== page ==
Medicaid and Permanent Supportive Housing for Chronically Homeless Individuals: Emerging Practices From the Field. 1. Introduction


When the Federal Government first committed to ending chronic homelessness in 2003, it understood that permanent supportive housing (PSH) would be a big part of reaching that goal. Since then, federal and other resources have helped to add more than 140,000 PSH beds, bringing the PSH-bed total to 284,298 in January 2013.5 The impact of these new units is evident: the number of people with histories of chronic homelessness found in unsheltered locations decreased by about 25 percent between 2007 and 2013 (HUD 2013).

Going forward, an understanding of Medicaid's potential as a funding source for PSH services is especially important because eligibility for Medicaid expanded dramatically on January 1, 2014, in 25 states and the District of Columbia. Because they are very poor, most people experiencing homelessness are Medicaid-eligible as a result of the expansion, even if they were not eligible under the rules that applied in 2013 and earlier.

In anticipation of changes stemming from the Affordable Care Act, the U.S. Department of Health and Human Services (HHS), Office of the Assistant Secretary for Planning and Evaluation (ASPE), hired Abt Associates in October 2010 to conduct a study to explore the roles that Medicaid, Health Centers, and other HHS programs might play in providing services linked to housing for people who experienced chronic homelessness before moving into PSH. This study examined three pieces of a complex puzzle that if assembled correctly can end chronic homelessness: (1) chronic homelessness itself; (2) permanent supportive housing; and (3) Medicaid's potential to fund health-related supportive services. It looked at program innovations already in practice, because the best indicators of Medicaid's potential usefulness to people experiencing homelessness are the ways that today's providers are using Medicaid to cover some of the support in supportive housing; that is, health and behavioral health care for people who have been chronically homeless and are now living in PSH.

Findings reported here are based on more than two years of observing developments in six communities.6 Each community has been pursuing at least one of several innovations, many of which are still evolving, including (1) early expansion of eligibility based on Affordable Care Act income rules (Connecticut, District of Columbia, and Minnesota); (2) Medicaid waivers to create coverage for low-income people through new types of health plans that offer a "bridge" to the expanded coverage available under the Affordable Care Act (Cook County, Illinois; Los Angeles County; and the State of California); (3) linking Medicaid-covered mental health and behavioral health services to housing assistance to create PSH; (4) expanding the types of services covered by Medicaid (Louisiana, Minnesota); (5) involving Health Centers (Chicago, Los Angeles); (6) expanding the role of managed care (District of Columbia, Louisiana, Minnesota, and Los Angeles); and (7) developing entirely new structures for integrating physical and behavioral health care with links to housing (Chicago, Minnesota).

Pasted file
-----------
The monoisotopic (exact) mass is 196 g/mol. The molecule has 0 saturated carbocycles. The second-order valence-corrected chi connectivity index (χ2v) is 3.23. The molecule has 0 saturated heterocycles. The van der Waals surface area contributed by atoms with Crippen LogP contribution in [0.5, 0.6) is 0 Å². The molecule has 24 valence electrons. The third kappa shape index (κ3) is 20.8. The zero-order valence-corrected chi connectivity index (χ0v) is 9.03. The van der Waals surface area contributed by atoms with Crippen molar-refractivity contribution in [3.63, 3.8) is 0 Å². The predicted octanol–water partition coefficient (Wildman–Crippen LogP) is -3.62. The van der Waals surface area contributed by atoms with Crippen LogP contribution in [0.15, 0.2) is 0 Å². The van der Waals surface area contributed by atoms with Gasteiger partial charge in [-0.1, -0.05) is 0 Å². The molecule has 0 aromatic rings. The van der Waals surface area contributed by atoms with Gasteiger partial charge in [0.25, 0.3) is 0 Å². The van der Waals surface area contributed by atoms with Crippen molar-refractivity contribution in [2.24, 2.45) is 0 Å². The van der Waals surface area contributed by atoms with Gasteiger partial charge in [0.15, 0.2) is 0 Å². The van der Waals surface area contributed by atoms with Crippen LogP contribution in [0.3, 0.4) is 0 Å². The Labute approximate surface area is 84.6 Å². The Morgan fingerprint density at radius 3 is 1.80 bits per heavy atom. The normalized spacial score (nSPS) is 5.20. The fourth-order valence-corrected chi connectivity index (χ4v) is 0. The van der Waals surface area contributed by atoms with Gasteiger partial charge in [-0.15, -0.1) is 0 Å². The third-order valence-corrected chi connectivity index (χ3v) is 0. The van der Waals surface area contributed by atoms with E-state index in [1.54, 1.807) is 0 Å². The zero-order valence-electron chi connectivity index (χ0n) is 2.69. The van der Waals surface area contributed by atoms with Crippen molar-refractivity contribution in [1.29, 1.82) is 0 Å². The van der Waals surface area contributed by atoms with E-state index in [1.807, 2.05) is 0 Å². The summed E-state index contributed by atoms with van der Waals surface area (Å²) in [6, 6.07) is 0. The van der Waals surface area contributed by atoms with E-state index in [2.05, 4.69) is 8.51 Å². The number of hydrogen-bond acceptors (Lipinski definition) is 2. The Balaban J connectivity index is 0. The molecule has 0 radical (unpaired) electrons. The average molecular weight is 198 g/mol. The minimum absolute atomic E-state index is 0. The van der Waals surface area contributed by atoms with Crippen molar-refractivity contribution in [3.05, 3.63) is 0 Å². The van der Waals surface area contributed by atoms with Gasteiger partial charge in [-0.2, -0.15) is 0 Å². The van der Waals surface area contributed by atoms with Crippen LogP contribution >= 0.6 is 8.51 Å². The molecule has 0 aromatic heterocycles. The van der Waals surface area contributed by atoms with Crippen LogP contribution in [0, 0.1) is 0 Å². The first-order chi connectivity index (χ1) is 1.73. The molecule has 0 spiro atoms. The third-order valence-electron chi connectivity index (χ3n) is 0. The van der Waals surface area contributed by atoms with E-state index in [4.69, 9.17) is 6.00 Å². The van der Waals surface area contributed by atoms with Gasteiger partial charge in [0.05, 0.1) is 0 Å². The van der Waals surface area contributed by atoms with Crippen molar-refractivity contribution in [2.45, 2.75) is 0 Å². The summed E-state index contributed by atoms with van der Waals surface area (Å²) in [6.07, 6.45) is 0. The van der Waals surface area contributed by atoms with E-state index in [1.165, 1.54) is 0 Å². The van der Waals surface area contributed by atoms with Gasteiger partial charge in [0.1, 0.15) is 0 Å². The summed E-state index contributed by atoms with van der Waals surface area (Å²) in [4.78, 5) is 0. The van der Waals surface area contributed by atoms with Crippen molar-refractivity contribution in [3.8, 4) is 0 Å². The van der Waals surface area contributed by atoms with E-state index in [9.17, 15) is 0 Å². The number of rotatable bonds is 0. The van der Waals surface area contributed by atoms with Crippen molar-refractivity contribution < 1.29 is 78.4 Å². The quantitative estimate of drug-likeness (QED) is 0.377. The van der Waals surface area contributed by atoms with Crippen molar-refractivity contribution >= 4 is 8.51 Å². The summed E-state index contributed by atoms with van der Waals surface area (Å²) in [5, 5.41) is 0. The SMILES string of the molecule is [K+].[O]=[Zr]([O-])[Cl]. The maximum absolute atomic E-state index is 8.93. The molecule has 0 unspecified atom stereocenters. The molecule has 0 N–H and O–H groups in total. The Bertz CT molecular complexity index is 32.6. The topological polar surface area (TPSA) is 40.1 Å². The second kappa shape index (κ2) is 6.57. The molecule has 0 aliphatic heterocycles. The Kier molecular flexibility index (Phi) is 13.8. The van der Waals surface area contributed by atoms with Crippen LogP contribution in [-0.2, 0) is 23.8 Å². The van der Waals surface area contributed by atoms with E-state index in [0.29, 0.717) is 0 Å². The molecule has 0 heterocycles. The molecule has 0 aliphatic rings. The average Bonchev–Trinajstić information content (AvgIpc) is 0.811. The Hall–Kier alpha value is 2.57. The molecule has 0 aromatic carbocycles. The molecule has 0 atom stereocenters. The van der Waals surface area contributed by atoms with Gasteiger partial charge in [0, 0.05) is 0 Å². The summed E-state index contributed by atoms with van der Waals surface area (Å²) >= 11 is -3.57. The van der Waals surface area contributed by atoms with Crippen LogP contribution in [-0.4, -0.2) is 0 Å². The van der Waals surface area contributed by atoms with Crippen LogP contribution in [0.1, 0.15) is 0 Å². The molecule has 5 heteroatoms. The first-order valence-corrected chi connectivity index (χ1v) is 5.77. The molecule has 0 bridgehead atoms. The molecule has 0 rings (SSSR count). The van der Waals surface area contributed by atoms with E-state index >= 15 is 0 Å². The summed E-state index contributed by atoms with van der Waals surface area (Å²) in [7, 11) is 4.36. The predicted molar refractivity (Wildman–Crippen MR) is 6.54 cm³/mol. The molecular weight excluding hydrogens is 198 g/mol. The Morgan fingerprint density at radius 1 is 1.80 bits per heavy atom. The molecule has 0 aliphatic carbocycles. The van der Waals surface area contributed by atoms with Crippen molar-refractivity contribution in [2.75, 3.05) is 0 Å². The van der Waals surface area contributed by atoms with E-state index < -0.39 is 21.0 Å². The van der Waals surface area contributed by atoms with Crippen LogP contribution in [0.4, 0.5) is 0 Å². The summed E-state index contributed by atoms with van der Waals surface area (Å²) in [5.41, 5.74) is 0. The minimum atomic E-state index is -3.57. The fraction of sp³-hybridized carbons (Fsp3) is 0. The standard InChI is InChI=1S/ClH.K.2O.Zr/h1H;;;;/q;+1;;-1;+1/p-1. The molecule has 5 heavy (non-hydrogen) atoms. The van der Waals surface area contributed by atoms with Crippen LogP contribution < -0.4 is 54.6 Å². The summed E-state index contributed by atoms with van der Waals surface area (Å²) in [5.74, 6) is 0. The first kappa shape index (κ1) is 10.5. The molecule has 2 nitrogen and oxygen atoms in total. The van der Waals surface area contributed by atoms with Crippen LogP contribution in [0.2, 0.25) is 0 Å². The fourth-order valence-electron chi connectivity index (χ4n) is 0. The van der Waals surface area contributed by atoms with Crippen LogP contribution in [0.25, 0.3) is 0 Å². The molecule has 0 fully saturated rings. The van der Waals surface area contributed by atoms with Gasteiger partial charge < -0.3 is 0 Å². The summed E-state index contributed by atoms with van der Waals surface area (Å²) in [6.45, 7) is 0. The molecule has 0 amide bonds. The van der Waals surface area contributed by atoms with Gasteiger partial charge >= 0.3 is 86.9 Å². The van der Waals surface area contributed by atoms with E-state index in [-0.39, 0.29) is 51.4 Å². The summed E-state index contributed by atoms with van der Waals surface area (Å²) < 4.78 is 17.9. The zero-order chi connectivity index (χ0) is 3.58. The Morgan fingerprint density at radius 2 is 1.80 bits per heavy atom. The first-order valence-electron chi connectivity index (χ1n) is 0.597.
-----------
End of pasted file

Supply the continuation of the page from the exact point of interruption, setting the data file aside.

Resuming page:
This report focuses on the innovations that are primarily mechanisms for coordinating and integrating health care (for physical, mental, and substance use conditions) and supports to help people get and keep housing. The impetus for these innovations is the increasingly widespread recognition that people with complex needs require integrated care for better health outcomes, better patient and client experiences, and more cost-effective care. Our study leads us to the following conclusions:

  • Many useful approaches are being pioneered in study communities. Using Medicaid to fund services needed by PSH tenants is complicated, but it can be done.

  • Medicaid will not cover every service, but it can be a vital funding source for some of the services needed by PSH tenants.

Many types of Medicaid providers--including Medicaid managed care organizations, Health Centers, behavioral health providers, and Accountable Care Organizations--are playing important roles.

Conditions are ripe for improving care coordination and services integration, but achieving these goals will take the work of many parties. Some communities are already experiencing the benefits from Medicaid expansion, both from Medicaid covering services for individuals who are homeless and from local and state resources being freed up to fund nonreimbursable PSH program costs.

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